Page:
While heavy alcohol consumption is recognized as a contributor to the development of colorectal cancer (CRC), an increasing number of studies suggest that moderate alcohol consumption may not have an adverse effect on the risk of CRC, or even decrease the risk.
The present paper, a meta-analysis of 16 studies on the relation of alcohol consumption to invasive CRC, was conducted by leading investigators in the field. Forum members consider this to be a well-done study, with a large number of subjects, the ability to use individual level data in their meta-analysis, and the use of appropriate and complete analytic techniques.
The key finding of their study was that there was a J-shaped curve evident in all of their analytic approaches; their results strongly support a J-shaped association for the relation of alcohol intake to CRC: a slightly lower risk of cancer for light to moderate drinkers and an increased risk for subjects reporting an average of 3 or more drinks/day. Further, they found that their results did not vary by age, obesity, smoking, or family history of CRC. Overall, the effects of benefits/harms were somewhat more striking for cancers in the distal colon than in the proximal colon.
Potential mechanisms for heavy alcohol consumption being related to an increase in risk were discussed by the authors. As for moderate drinking decreasing the risk, potential mechanisms are discussed by a Forum member in this critique. He describes active, beverage-specific metabolites other than ethanol that reach the intestine. In particular, our attention goes to the several microbial catabolites which can be formed via our host microbiota in the colon.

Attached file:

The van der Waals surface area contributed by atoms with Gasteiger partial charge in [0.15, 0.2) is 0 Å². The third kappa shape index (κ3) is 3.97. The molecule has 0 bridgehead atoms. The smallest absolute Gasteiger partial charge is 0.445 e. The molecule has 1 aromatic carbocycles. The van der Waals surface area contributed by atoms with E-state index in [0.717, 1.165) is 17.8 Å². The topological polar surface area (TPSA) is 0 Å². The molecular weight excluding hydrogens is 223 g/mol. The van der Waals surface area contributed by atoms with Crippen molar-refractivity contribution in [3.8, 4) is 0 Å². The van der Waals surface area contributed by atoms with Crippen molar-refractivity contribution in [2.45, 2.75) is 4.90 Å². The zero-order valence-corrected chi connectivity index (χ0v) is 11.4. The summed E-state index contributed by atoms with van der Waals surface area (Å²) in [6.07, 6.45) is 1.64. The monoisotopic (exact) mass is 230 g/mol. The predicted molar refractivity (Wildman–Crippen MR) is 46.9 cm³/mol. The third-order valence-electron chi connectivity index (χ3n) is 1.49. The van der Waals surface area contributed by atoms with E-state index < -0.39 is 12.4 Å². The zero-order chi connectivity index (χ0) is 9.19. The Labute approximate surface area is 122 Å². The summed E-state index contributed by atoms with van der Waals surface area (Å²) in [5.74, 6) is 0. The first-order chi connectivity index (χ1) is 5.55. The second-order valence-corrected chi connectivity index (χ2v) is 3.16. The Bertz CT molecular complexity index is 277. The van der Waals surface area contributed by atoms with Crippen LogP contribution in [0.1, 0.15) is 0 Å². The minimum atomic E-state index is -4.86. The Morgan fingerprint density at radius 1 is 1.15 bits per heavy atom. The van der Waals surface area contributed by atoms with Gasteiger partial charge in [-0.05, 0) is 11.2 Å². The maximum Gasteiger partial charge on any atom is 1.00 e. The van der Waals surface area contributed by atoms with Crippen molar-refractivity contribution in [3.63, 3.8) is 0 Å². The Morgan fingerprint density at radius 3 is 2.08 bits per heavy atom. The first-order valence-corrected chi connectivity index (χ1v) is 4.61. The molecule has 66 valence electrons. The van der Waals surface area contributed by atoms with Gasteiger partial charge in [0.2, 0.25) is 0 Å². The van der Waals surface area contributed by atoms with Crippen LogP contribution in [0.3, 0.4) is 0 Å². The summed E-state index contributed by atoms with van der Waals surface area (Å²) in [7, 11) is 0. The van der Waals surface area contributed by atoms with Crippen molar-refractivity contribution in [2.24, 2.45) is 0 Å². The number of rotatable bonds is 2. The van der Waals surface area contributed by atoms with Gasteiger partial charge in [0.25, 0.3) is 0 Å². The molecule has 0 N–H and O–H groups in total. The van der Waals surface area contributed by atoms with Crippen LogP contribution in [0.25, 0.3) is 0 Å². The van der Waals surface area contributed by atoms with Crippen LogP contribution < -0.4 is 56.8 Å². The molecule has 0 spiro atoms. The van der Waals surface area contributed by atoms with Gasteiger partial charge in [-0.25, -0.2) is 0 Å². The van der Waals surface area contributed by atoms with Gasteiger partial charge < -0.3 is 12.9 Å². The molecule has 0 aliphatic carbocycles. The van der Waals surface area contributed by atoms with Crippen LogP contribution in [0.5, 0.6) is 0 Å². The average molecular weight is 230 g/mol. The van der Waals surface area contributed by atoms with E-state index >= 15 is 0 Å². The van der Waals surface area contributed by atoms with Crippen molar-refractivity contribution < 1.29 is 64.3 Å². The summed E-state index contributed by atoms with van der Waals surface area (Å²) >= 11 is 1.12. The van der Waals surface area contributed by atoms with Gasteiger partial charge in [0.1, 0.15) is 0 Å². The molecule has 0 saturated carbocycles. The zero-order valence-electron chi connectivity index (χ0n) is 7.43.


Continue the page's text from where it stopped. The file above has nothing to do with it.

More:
The finding of a J-shaped curve between alcohol and CRC is similar to the relation seen for a number of other diseases, including coronary artery disease, ischemic stroke, dementia, and total mortality. While a linear relation between heavy drinking and certain upper aero-digestive tract cancers has been shown, for certain cancers there may be a J-shaped curve of effect, with reductions in risk for light-to-moderate drinkers.
Reference: McNabb S, Harrison TA, Albanes, Berndt S, Brenner H, Caan BJ, et al. Meta-analysis of 16 studies of the association of alcohol with colorectal cancer. Int J Cancer. 2019 Apr 29. doi: 10.1002/ijc.32377.